Sorry about that bad pun, but these day, even pathetic humor is a respite from the daily news…
And speaking of the daily news–according to one recent report on the pandemic, new cases have increased by 84% in states that don’t require the wearing of masks, and fallen by 25% in states that do.
You might consider that a clue-just a small hint that we should trust science.
After all, those numbers would seem to confirm what all those doctors and epidemiologists have been saying: mask-wearing protects us (or more accurately, protects other people from being infected by those of us who are asymptomatic). Evidently, however, America’s tribal polarization has overwhelmed sanity.
The polls tell us that a sizable majority of Americans strongly favor measures to control the spread of the pandemic over efforts to “reopen” the economy. When those numbers are broken down, however, Republican voters disagree—prioritizing the economy.
Self-identified Democrats are significantly more likely to wear a mask and engage in social distancing than self-identified Republicans.
The polling reminds me of a survey I saw a couple of years ago—well before the pandemic—in which significant numbers of Americans who would not object to their children marrying across racial or religious lines strongly disapproved of the prospect of that child marrying someone of the opposite political party.
Talk about “identity politics”!
In today’s highly polarized America, an individual’s self-identification as Republican or Democrat has come to signify a wide range of attitudes and beliefs not necessarily limited to support for a political party. Political scientist Lilliana Mason has argued that “A single vote can now indicate a person’s partisan preferences as well as his or her religion, race, ethnicity, gender, neighborhood and favorite grocery store.”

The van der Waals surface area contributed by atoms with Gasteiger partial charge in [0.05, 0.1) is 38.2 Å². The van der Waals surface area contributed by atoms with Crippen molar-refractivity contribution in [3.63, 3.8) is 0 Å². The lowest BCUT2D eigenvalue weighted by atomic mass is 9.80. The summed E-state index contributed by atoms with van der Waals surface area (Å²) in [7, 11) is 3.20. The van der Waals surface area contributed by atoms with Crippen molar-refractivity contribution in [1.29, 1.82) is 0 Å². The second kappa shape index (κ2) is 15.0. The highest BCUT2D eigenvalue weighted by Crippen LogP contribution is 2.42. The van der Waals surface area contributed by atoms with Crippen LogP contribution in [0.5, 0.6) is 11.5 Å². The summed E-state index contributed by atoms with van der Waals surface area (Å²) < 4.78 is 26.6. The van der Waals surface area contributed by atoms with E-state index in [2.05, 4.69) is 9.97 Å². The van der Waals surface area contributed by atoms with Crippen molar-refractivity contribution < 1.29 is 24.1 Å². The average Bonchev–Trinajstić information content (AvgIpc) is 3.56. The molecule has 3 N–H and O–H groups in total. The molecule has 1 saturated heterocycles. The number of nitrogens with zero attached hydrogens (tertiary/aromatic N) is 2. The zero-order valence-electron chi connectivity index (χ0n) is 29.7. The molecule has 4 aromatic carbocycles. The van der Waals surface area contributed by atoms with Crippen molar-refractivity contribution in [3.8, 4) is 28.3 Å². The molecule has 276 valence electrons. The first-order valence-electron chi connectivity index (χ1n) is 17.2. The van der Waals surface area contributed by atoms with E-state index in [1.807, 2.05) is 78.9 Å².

Democrat and Republican have become our new mega-identities.
The fact of extreme partisan polarization doesn’t, however, explain why identifying as Republican means being substantially less likely to believe the science that tells us Covid-19 poses a genuine threat. Of course, there’s President Trump’s determination to ignore the threat—to insist it is an artifact of testing (!), or a Democratic “hoax,” but in a recent New York Times column, Paul Krugman offered a different theory, arguing that the G.O.P.’s coronavirus denial is rooted in a worldview that goes well beyond Trump and his electoral prospects. Krugman argued that Covid-19 is like climate change: It isn’t the kind of menace the party wants to acknowledge.
“It’s not that the right is averse to fearmongering. But it doesn’t want you to fear impersonal threats that require an effective policy response, not to mention inconveniences like wearing face masks; it wants you to be afraid of people you can hate — people of a different race or supercilious liberals.”
As Adrian Bardon of Wake Forest University recently wrote in The Conversation, Americans increasingly exist in highly polarized, informationally insulated ideological communities occupying their own information universes, and engage in what political scientists call “motivated reasoning” to dismiss inconvenient or unwelcome facts.
In all fairness, this phenomenon isn’t limited to today’s GOP; the “anti-vaxxers” and “anti-GMO” activists tend to come from the left side of the political spectrum and are equally dismissive of science that doesn’t fit with their ideological preferences.
In his book, The Truth About Denial, Bardon reminds us that our human “sense of self” is intimately tied to our tribal membership and our identity group’s beliefs. We are all prone to engage in confirmation bias (what we used to call “cherry picking”), accepting expert testimony that confirms our prejudices and rejecting facts and data that contradict them.
Unfortunately, in some situations, ignoring facts can kill you. Or grandma.